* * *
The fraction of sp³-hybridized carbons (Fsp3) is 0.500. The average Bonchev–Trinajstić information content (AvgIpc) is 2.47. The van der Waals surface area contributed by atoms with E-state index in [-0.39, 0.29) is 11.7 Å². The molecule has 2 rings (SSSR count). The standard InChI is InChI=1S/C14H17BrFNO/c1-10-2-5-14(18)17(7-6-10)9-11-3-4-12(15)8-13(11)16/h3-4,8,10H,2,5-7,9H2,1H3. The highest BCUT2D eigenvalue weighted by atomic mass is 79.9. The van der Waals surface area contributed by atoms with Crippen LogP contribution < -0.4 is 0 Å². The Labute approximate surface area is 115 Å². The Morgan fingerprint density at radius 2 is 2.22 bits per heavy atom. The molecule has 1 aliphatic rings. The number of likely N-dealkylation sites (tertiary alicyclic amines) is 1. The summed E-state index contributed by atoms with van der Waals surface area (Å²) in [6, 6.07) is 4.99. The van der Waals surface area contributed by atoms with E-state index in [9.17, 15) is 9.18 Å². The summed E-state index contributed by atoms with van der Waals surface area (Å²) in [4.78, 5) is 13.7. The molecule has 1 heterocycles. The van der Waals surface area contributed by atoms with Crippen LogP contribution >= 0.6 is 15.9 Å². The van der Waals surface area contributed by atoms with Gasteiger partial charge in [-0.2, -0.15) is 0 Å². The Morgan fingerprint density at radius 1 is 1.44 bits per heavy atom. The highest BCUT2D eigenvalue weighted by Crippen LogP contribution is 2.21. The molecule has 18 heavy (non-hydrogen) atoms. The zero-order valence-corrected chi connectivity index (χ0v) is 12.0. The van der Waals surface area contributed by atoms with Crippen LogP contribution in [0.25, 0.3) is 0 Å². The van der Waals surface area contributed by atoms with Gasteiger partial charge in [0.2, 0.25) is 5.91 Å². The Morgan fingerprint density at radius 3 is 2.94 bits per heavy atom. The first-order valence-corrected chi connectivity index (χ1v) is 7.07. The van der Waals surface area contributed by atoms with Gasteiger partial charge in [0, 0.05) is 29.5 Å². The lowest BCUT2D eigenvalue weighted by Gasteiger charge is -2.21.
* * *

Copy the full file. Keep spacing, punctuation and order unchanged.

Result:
The fraction of sp³-hybridized carbons (Fsp3) is 0.500. The average Bonchev–Trinajstić information content (AvgIpc) is 2.47. The van der Waals surface area contributed by atoms with E-state index in [-0.39, 0.29) is 11.7 Å². The molecule has 2 rings (SSSR count). The standard InChI is InChI=1S/C14H17BrFNO/c1-10-2-5-14(18)17(7-6-10)9-11-3-4-12(15)8-13(11)16/h3-4,8,10H,2,5-7,9H2,1H3. The highest BCUT2D eigenvalue weighted by atomic mass is 79.9. The van der Waals surface area contributed by atoms with Crippen LogP contribution < -0.4 is 0 Å². The Labute approximate surface area is 115 Å². The Morgan fingerprint density at radius 2 is 2.22 bits per heavy atom. The molecule has 1 aliphatic rings. The number of likely N-dealkylation sites (tertiary alicyclic amines) is 1. The summed E-state index contributed by atoms with van der Waals surface area (Å²) in [6, 6.07) is 4.99. The van der Waals surface area contributed by atoms with E-state index in [9.17, 15) is 9.18 Å². The summed E-state index contributed by atoms with van der Waals surface area (Å²) in [4.78, 5) is 13.7. The molecule has 1 heterocycles. The van der Waals surface area contributed by atoms with Crippen LogP contribution >= 0.6 is 15.9 Å². The van der Waals surface area contributed by atoms with Gasteiger partial charge in [-0.2, -0.15) is 0 Å². The Morgan fingerprint density at radius 1 is 1.44 bits per heavy atom. The highest BCUT2D eigenvalue weighted by Crippen LogP contribution is 2.21. The molecule has 18 heavy (non-hydrogen) atoms. The zero-order valence-corrected chi connectivity index (χ0v) is 12.0. The van der Waals surface area contributed by atoms with Crippen LogP contribution in [0.25, 0.3) is 0 Å². The van der Waals surface area contributed by atoms with Gasteiger partial charge in [0.2, 0.25) is 5.91 Å². The Morgan fingerprint density at radius 3 is 2.94 bits per heavy atom. The first-order valence-corrected chi connectivity index (χ1v) is 7.07. The van der Waals surface area contributed by atoms with Gasteiger partial charge in [0, 0.05) is 29.5 Å². The lowest BCUT2D eigenvalue weighted by Gasteiger charge is -2.21.